WASHINGTON (AP) — In a well-known auto insurance commercial, a garrulous gecko promises you can save 15 percent if you switch insurers.
It turns out something roughly similar is happening with the Obama administration’shealth insurance overhaul:
A study out Wednesday finds that this year’s most popular health law plans are raising premiums an average of 15 percent in 2016. You’ll have to switch if you don’t want to pay more.
The study by the nonpartisan Kaiser Family Foundation comes as sign-up season for subsidized private coverage under President Barack Obama’s law is in its third week. Due to rising premiums, high out-of-pocket costs, and skeptical consumers, the administration faces challenges trying to grow the pool of people covered through the law’s online insurance markets.
The study looked at a type of coverage called the “lowest cost silver plan,” which is thehealth law’s most popular. Silver is the middle tier, and the lowest cost silver plan can be different in every community. The catch is, the lowest cost silver plan can also change every year. If your plan holds that distinction this year, odds are it won’t have it in 2016.
Looking at premium data across 2,635 counties in 36 states, the analysis found that a hypothetical 40-year-old faces an average premium of $264 for the lowest cost silver plan in 2015. If the consumer stays in the same plan for 2016, his premium would be $304, or 15 percent more. That’s before taxpayer-financed subsidies, which lower the cost to consumers by about 70 percent on average.
“The bottom line is that insurance companies are increasing premiums for what had been the lowest cost silver plan,” said Cynthia Cox, lead author of the study. “In many cases, people could save money on their premiums by switching to a new lowest cost silver plan.”
The study found that’s the case in 3 out of 4 counties examined. Among all consumers, those who switch could save $322 over the course of the year.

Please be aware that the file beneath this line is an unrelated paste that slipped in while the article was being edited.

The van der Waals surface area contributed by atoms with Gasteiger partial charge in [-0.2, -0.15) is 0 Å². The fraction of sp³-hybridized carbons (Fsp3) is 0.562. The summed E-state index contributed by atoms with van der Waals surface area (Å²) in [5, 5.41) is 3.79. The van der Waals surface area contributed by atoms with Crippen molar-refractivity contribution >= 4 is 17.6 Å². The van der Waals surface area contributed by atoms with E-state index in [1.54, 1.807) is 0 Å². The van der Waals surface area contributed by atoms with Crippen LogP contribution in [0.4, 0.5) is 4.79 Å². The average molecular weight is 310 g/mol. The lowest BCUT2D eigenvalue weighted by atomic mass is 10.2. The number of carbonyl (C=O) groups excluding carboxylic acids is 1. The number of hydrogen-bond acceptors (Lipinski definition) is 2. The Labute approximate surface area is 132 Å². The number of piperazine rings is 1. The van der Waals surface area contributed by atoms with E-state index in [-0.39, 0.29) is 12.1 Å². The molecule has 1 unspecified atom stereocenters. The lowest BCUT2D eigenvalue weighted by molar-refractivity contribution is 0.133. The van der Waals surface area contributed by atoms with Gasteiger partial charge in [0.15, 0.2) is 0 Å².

The Obama administration didn’t quarrel with the study. “Our message to returning marketplace customers is simple,” said spokesman Aaron Albright. “Shopping may save you money.”
The drafters of the health care law intended to create a competitive market in which consumers would seek out bargains and insurers would feel continual pressure to keep premiums low. But last year, only about half of renewing customers actively shopped for a new plan. The process can be daunting, because in addition to premiums, consumers have to consider variables like the deductible, cost-sharing, copayments, and a plan’s provider network.
The study seemed to reflect what some enrollment counselors are running into this sign-up season.
“People who had the cheapest plan last year are seeing a big increase,” said Elizabeth Colvin of Foundation Communities, a nonprofit that serves low-income people in Austin, Texas. But, she added, some plans that were priced high for 2015 have lowered their premiums for next year.
Colvin said it’s critical for low-income workers to consider getting a silver plan, even if it’s not the lowest cost one, because silver plans have additional subsidies, on top of the tax credits that lower the cost of premiums.
Of the health law’s four coverage levels — bronze, silver, gold, and platinum — silver plans are the only ones that offer additional cost-sharing subsidies to help lower deductibles and copayments when patients actually go to use their insurance.
With cost-sharing subsidies, the average silver plan deductible drops from $3,064 to $221 for those making up to 150 percent of the federal poverty line, $30,135 for a three-person household, or $17,655 for an individual, according to Kaiser. A deductible is the amount of medical costs customers must pay each year before their insurance kicks in. Cost-sharing subsidies are provided on a sliding scale, based on income.
“The cost sharing is what makes this insurance work,” said Colvin. “You can get better than a platinum plan for the cost of a silver plan.”
Dec. 15 is the last day to make changes or sign up for a new plan that would take effect Jan. 1. Open enrollment ends Jan. 31.
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